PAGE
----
Posted: June 24th, 2021
Among other things, the money was reportedly used to pay off debts, build a Thirteen million dollar golf course, buy expensive condos, and flying In private Jets. These SIX members of the scandal were accused of hiding liabilities In off balance sheets. Along with hiding liabilities, they overstated their cash flow statements by One-hundred and sixty million dollars in 2000 and by two-hundred dollars in 2001. Delphic executives also falsified operations statistics and inflated their subscribers list by three million subscribers.
Earnings were also inflated to meet forecasts by Wall Street analysts. (2004), “Corporate scandals are now staples of front-page news as shareholders demand accountability for billions of dollars lost. Still, the U. S. Government says the Irrigates’ case is one of the worst ever of financial fraud” (Para. 3). Delphic scandal consisted of six members, John Riggs, Timothy Riggs, Michael; Riggs, James Riggs, James R. Brown and Michael Mulched. These members of the scandal committed many crimes based on selfishness, greed, and power.
Their management of Delphic costs billions of dollars to Investor and destroyed the corporation. According to Yuk (2006) “Decision processes are Likely to be characterized more by confusion, disorder, and emotionality than by rationality. Instead of careful analysis of likely outcomes in relation to predetermined objectives, information is often distorted or suppressed to serve preconceptions about the best course of action or a self-serving interest in a particular choice. ” The men were not thinking rationally and were taking money for self-serving reasons.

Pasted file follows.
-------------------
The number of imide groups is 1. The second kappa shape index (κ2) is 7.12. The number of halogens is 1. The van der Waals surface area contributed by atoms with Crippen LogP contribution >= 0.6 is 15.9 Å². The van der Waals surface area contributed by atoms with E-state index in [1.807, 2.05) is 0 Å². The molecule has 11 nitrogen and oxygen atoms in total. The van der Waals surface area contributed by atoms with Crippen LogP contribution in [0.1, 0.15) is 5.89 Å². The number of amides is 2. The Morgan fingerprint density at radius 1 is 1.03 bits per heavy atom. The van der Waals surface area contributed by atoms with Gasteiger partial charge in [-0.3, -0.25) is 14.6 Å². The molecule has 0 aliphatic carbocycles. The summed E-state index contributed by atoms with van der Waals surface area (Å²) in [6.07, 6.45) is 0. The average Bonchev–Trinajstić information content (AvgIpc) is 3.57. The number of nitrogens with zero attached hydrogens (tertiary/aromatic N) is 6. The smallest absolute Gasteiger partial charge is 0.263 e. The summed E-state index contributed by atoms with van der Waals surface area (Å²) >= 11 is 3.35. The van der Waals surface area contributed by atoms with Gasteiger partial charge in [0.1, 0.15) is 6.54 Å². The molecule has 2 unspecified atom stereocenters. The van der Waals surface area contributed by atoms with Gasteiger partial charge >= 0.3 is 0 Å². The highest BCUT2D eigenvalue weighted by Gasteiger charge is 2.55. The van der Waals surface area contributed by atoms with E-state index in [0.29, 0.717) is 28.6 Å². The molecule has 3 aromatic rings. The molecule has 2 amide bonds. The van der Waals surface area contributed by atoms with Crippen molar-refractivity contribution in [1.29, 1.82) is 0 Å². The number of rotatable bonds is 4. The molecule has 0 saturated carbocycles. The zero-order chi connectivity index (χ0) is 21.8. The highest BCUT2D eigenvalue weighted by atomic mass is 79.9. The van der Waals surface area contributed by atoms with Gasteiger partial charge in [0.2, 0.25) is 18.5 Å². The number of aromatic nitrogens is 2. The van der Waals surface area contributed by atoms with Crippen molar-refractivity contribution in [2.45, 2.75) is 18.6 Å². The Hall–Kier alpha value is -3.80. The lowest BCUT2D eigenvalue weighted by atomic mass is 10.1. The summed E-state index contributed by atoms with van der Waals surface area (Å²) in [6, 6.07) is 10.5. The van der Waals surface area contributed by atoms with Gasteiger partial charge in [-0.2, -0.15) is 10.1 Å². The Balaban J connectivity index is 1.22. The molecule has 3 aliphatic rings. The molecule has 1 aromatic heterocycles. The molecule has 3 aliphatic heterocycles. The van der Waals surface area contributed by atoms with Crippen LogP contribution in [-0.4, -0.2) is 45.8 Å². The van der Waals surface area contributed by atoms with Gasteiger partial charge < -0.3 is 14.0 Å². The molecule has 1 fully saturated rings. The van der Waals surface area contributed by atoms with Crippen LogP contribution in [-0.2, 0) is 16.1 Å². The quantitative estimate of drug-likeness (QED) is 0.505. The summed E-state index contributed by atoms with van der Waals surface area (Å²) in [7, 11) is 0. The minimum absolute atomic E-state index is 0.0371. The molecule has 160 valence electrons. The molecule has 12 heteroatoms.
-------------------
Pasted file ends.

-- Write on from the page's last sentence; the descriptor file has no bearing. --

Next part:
Balance sheets and accounting practices were manipulated In order to pay for their lavish lifestyles. At the time of the crimes Call time was most likely In the back of their minds. Repaying lost money to investors that was stolen was also not thought out. When managers make extremely bad decisions such as these the repercussions are vast. Investors were hit hard with the news of the Delphic scandal. Stock prices reached an all time high in 1999 peaking out at eighty-seven dollars per share.
This was due to the oncoming sales and assets that were falsely recorded by the executives, After news of the Delphic scandal broke In 2002, the stock plummeted to Just fourteen cents per share. The NASDAQ removed Dahlia’s stock in June 2002. Another consequence of the scandal and the executive’s decisions was lawsuits. The behavior of the executives and their behavior in the Delphic Corporation ultimately brought down the company. I believe that in order for a company to survive, ethical leadership and management must exist.
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